Jellyfish nerve nets provide insight into the origins of nervous systems, as both their taxonomic position and their evolutionary age imply that jellyfish resemble some of the earliest neuron-bearing, actively-swimming animals. Here we develop the first neuronal network model for the nerve nets of jellyfish. Specifically, we focus on the moon jelly Aurelia aurita and the control of its energy-efficient swimming motion. The proposed single neuron model disentangles the contributions of different currents to a spike. The network model identifies factors ensuring non-pathological activity and suggests an optimization for the transmission of signals. After modeling the jellyfish's muscle system and its bell in a hydrodynamic environment, we explore the swimming elicited by neural activity. We find that different delays between nerve net activations lead to well-controlled, differently directed movements. Our model bridges the scales from single neurons to behavior, allowing for a comprehensive understanding of jellyfish neural control of locomotion.
No experimental data sets were generated in this study. Simulation parameters for all figures can be found in the manuscript and its supplements.Hydrodynamics simulations were performed with the IB2D package by Nicholas A. Battista (https://github.com/nickabattista/ib2d).
- Fabian Pallasdies
- Sven Goedeke
- Wilhelm Braun
- Raoul Memmesheimer
- Fabian Pallasdies
The funders had no role in study design, data collection and interpretation, or the decision to submit the work for publication.
- Ronald L Calabrese, Emory University, United States
© 2019, Pallasdies et al.
This article is distributed under the terms of the Creative Commons Attribution License permitting unrestricted use and redistribution provided that the original author and source are credited.
The microbial community composition in the human gut has a profound effect on human health. This observation has lead to extensive use of microbiome therapies, including over-the-counter 'probiotic' treatments intended to alter the composition of the microbiome. Despite so much promise and commercial interest, the factors that contribute to the success or failure of microbiome-targeted treatments remain unclear. We investigate the biotic interactions that lead to successful engraftment of a novel bacterial strain introduced to the microbiome as in probiotic treatments. We use pairwise genome-scale metabolic modeling with a generalized resource allocation constraint to build a network of interactions between taxa that appear in an experimental engraftment study. We create induced sub-graphs using the taxa present in individual samples and assess the likelihood of invader engraftment based on network structure. To do so, we use a generalized Lotka-Volterra model, which we show has strong ability to predict if a particular invader or probiotic will successfully engraft into an individual's microbiome. Furthermore, we show that the mechanistic nature of the model is useful for revealing which microbe-microbe interactions potentially drive engraftment.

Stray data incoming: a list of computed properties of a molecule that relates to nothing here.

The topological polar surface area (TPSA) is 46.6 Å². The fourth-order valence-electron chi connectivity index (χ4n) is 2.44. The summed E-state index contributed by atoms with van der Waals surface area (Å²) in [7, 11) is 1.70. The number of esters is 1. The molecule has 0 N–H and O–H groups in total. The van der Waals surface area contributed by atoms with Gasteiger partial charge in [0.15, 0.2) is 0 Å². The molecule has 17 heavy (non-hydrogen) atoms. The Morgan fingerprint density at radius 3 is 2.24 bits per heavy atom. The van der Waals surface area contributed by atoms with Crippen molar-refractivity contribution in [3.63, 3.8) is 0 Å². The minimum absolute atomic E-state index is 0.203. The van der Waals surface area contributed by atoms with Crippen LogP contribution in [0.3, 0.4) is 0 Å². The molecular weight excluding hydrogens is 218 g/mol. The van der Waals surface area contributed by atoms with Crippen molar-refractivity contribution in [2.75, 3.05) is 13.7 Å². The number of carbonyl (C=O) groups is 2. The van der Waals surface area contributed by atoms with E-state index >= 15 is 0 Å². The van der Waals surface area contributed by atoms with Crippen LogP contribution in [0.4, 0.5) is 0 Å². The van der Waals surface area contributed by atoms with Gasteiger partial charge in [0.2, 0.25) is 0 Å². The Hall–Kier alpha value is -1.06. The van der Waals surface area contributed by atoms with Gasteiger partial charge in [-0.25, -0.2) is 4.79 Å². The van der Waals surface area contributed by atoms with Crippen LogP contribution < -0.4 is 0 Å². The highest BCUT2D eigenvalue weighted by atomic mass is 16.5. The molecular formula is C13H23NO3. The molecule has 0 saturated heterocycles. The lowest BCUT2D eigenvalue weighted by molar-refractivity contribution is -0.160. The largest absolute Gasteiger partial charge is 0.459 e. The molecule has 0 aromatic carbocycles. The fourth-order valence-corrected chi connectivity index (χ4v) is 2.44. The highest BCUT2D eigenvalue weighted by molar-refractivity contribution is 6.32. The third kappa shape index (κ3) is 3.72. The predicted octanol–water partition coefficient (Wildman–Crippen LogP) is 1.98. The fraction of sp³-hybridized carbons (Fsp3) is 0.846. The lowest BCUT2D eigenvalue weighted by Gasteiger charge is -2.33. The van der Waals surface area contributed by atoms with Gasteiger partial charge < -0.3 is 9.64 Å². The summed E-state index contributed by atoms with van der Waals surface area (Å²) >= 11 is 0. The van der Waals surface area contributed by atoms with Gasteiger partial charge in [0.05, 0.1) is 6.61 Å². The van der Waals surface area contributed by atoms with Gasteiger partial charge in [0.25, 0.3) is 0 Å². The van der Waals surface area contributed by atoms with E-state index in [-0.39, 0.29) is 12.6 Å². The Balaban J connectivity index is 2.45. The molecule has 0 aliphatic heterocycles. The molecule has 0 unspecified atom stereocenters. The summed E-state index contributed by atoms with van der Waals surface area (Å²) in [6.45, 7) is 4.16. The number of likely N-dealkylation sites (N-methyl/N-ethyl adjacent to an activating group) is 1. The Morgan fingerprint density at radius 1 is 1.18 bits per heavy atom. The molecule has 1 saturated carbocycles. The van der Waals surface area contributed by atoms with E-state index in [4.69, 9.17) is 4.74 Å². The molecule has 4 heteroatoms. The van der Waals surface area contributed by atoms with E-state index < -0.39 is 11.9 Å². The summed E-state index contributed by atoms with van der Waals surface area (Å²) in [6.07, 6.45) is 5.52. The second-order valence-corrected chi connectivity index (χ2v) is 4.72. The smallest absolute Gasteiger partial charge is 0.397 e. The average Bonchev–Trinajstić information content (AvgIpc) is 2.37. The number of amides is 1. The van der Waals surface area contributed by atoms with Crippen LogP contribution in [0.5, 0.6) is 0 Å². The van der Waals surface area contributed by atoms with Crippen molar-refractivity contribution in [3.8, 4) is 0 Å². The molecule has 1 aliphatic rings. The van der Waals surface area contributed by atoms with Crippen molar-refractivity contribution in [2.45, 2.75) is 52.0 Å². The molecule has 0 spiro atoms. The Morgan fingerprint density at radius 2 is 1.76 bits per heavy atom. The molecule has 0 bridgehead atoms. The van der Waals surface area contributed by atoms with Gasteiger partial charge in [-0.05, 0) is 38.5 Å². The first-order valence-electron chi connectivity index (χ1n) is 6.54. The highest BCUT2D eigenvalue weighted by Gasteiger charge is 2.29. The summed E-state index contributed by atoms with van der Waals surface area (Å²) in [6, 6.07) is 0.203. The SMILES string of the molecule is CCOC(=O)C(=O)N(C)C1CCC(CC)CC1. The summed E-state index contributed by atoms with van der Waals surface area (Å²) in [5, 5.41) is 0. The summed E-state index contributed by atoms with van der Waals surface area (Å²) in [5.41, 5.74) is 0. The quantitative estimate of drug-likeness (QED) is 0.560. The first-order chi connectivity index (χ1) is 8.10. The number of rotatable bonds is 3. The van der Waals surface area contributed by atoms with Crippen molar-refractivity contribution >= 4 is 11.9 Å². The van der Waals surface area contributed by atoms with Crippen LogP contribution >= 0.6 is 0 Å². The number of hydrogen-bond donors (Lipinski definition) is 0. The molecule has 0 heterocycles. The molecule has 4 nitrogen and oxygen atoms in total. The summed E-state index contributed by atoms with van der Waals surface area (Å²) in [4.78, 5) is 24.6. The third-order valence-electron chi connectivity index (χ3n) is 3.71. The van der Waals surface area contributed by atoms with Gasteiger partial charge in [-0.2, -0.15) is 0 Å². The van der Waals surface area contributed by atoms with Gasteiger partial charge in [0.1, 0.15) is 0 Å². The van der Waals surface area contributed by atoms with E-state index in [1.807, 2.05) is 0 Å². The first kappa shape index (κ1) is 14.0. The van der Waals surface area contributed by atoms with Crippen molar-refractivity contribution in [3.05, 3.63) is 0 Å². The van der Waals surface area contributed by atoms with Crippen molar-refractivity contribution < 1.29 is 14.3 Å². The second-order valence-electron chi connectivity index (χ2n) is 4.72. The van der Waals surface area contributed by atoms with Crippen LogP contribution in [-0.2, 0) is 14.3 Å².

Angiogenesis is a morphogenic process resulting in the formation of new blood vessels from pre-existing ones, usually in hypoxic micro-environments. The initial steps of angiogenesis depend on robust differentiation of oligopotent endothelial cells into the Tip and Stalk phenotypic cell fates, controlled by NOTCH-dependent cell–cell communication. The dynamics of spatial patterning of this cell fate specification are only partially understood. Here, by combining a controlled experimental angiogenesis model with mathematical and computational analyses, we find that the regular spatial Tip–Stalk cell patterning can undergo an order–disorder transition at a relatively high input level of a pro-angiogenic factor VEGF. The resulting differentiation is robust but temporally unstable for most cells, with only a subset of presumptive Tip cells leading sprout extensions. We further find that sprouts form in a manner maximizing their mutual distance, consistent with a Turing-like model that may depend on local enrichment and depletion of fibronectin. Together, our data suggest that NOTCH signaling mediates a robust way of cell differentiation enabling but not instructing subsequent steps in angiogenic morphogenesis, which may require additional cues and self-organization mechanisms. This analysis can assist in further understanding of cell plasticity underlying angiogenesis and other complex morphogenic processes.